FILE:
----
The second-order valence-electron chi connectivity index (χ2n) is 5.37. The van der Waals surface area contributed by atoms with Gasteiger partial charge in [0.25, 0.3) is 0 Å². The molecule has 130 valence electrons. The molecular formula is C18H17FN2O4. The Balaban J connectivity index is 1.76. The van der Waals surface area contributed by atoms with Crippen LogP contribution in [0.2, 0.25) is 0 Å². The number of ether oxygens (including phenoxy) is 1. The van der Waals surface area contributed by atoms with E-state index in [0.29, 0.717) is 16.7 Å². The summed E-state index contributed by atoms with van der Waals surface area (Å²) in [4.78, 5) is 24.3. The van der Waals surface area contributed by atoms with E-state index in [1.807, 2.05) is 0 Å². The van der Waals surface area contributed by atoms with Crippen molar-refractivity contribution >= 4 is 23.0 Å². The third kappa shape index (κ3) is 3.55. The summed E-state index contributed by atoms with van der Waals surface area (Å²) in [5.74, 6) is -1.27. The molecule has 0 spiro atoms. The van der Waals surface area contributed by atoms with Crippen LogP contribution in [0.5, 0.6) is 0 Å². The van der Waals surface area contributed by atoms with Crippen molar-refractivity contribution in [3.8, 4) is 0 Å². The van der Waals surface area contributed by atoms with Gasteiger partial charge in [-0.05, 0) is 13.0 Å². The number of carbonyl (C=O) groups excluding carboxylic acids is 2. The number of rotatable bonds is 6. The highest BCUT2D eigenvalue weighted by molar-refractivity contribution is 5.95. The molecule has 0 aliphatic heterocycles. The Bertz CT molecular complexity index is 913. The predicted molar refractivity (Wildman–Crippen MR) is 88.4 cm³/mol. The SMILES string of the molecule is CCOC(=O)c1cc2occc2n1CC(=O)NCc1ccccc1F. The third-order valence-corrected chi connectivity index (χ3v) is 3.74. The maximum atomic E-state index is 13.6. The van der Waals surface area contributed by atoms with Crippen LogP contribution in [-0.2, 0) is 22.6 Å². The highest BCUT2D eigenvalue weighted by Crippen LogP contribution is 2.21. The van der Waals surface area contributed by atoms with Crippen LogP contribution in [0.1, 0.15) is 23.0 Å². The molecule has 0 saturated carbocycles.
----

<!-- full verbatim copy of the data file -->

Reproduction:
The second-order valence-electron chi connectivity index (χ2n) is 5.37. The van der Waals surface area contributed by atoms with Gasteiger partial charge in [0.25, 0.3) is 0 Å². The molecule has 130 valence electrons. The molecular formula is C18H17FN2O4. The Balaban J connectivity index is 1.76. The van der Waals surface area contributed by atoms with Crippen LogP contribution in [0.2, 0.25) is 0 Å². The number of ether oxygens (including phenoxy) is 1. The van der Waals surface area contributed by atoms with E-state index in [0.29, 0.717) is 16.7 Å². The summed E-state index contributed by atoms with van der Waals surface area (Å²) in [4.78, 5) is 24.3. The van der Waals surface area contributed by atoms with E-state index in [1.807, 2.05) is 0 Å². The van der Waals surface area contributed by atoms with Crippen molar-refractivity contribution >= 4 is 23.0 Å². The third kappa shape index (κ3) is 3.55. The summed E-state index contributed by atoms with van der Waals surface area (Å²) in [5.74, 6) is -1.27. The molecule has 0 spiro atoms. The van der Waals surface area contributed by atoms with Crippen LogP contribution in [0.5, 0.6) is 0 Å². The van der Waals surface area contributed by atoms with Crippen molar-refractivity contribution in [3.8, 4) is 0 Å². The van der Waals surface area contributed by atoms with Gasteiger partial charge in [-0.05, 0) is 13.0 Å². The number of carbonyl (C=O) groups excluding carboxylic acids is 2. The number of rotatable bonds is 6. The highest BCUT2D eigenvalue weighted by molar-refractivity contribution is 5.95. The molecule has 0 aliphatic heterocycles. The Bertz CT molecular complexity index is 913. The predicted molar refractivity (Wildman–Crippen MR) is 88.4 cm³/mol. The SMILES string of the molecule is CCOC(=O)c1cc2occc2n1CC(=O)NCc1ccccc1F. The third-order valence-corrected chi connectivity index (χ3v) is 3.74. The maximum atomic E-state index is 13.6. The van der Waals surface area contributed by atoms with Crippen LogP contribution in [-0.2, 0) is 22.6 Å². The highest BCUT2D eigenvalue weighted by Crippen LogP contribution is 2.21. The van der Waals surface area contributed by atoms with Crippen LogP contribution in [0.1, 0.15) is 23.0 Å². The molecule has 0 saturated carbocycles.